Saint Valentine's day is 14th February. For my Christian brothers and sisters this is definitely a pagan day of celebration which detours from the Word of God and His Holy Spirit.
The celebrations of St. Valentine's Day are steeped in legend and mystery; indeed the motives behind the day's creation and even St. Valentine himself have been shrouded in controversy and doubt.
Saint Valentine's Day embraces a time of year that is historically associated with love and fertility. It encompasses the sacred marriage of Zeus and Hera in Ancient Athens and the Ancient Roman festival of Lupercus, the god of fertility.
The priests of Lupercus would perform a traditional purification ritual, slaughtering goats to the god, and after consuming wine, they would run through the streets of Rome holding aloft the skins of the goats touching anyone they met. The occasion compelled floods of young women to the streets in the belief that being touched would improve their chances of conceiving and bring forth easy childbirth. There remains some speculation over the exact date of the celebration.
Another version of the story adds more details and authenticity to its origin.
Those Wild and Crazy Romans:
From Feb. 13 to 15, the Romans celebrated the feast of Lupercalia.
The men sacrificed a goat and a dog, then whipped women with the hides of the animals they had just slain.
The Roman romantics "were drunk. They were naked," says Noel Lenski, a historian at the University of Colorado at Boulder.
Young women would actually line up for the men to hit them, Lenski says. They believed this would make them fertile.
The brutal fete included a matchmaking lottery, in which young men drew the names of women from a jar. The couple would then be, um, coupled up for the duration of the festival – or longer, if the match was right.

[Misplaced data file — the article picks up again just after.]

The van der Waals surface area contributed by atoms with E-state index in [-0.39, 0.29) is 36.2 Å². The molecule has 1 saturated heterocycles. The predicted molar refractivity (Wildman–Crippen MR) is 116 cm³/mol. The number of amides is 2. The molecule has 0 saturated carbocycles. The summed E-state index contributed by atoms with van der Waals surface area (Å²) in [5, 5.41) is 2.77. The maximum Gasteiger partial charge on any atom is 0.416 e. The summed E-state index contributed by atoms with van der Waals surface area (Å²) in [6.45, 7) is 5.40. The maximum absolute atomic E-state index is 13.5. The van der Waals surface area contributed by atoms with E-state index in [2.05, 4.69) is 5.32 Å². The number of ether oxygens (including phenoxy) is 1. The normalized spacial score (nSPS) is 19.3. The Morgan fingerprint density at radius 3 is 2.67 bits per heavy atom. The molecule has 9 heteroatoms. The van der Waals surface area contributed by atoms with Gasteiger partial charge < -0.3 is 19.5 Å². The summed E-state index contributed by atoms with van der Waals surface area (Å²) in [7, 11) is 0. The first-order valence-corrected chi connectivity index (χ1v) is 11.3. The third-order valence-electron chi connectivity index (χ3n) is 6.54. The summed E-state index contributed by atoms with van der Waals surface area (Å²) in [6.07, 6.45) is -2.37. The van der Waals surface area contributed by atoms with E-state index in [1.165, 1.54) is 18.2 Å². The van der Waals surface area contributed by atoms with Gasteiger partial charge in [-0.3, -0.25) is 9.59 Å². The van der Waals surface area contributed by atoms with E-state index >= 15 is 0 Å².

The ancient Romans may also be responsible for the name of our modern day of love. Emperor Claudius II executed two men — both named Valentine — on Feb. 14 of different years in the 3rd century A.D.
Their martyrdom was honored by the Catholic Church with the celebration of St. Valentine's Day.
Later, Pope Gelasius I muddled things in the 5th century by combining St. Valentine's Day with Lupercalia to expel the pagan rituals.
But the festival was more of a theatrical interpretation of what it had once been. Lenski adds, "It was a little more of a drunken revel, but the Christians put clothes back on it. That didn't stop it from being a day of fertility and love."
Shakespeare In Love:
As the years went on, the holiday grew sweeter. Chaucer and Shakespeare romanticized it in their work, and it gained popularity throughout Britain and the rest of Europe.
Handmade paper cards became the tokens-du-jour in the Middle Ages.Eventually, the tradition made its way to the New World.
The industrial revolution ushered in factory-made cards in the 19th century. And in 1913, Hallmark Cards of Kansas City, Mo., began mass producing valentines. February has not been the same since.
Today, the holiday is big business: According to market research firm IBIS World, Valentine's Day sales reached $17.6 billion last year; this year's sales are expected to total $18.6 billion dollars in America alone. It is easy to see from my perspective that from its origin to its shrewd capitalistic ending Valentines day has nothing to do with love, or the truth of God.
As an estimated one billion cards are exchanged this St Valentine's Day - spare a thought for the ancient Pagan custom that the Catholic Church has tried to hide from you, for St Valentine's Day is the Eve of Lupercalia, the Pagan Roman festival of fertility."--St Valentine's Day or Ancient Pagan Sex Rite?
Please scroll down and read my blog entitled; "Christians financially supporting Satan "
Posted 10/10 /12 to see how Christians are being decieved to support the very enemies of The Kingdom of God.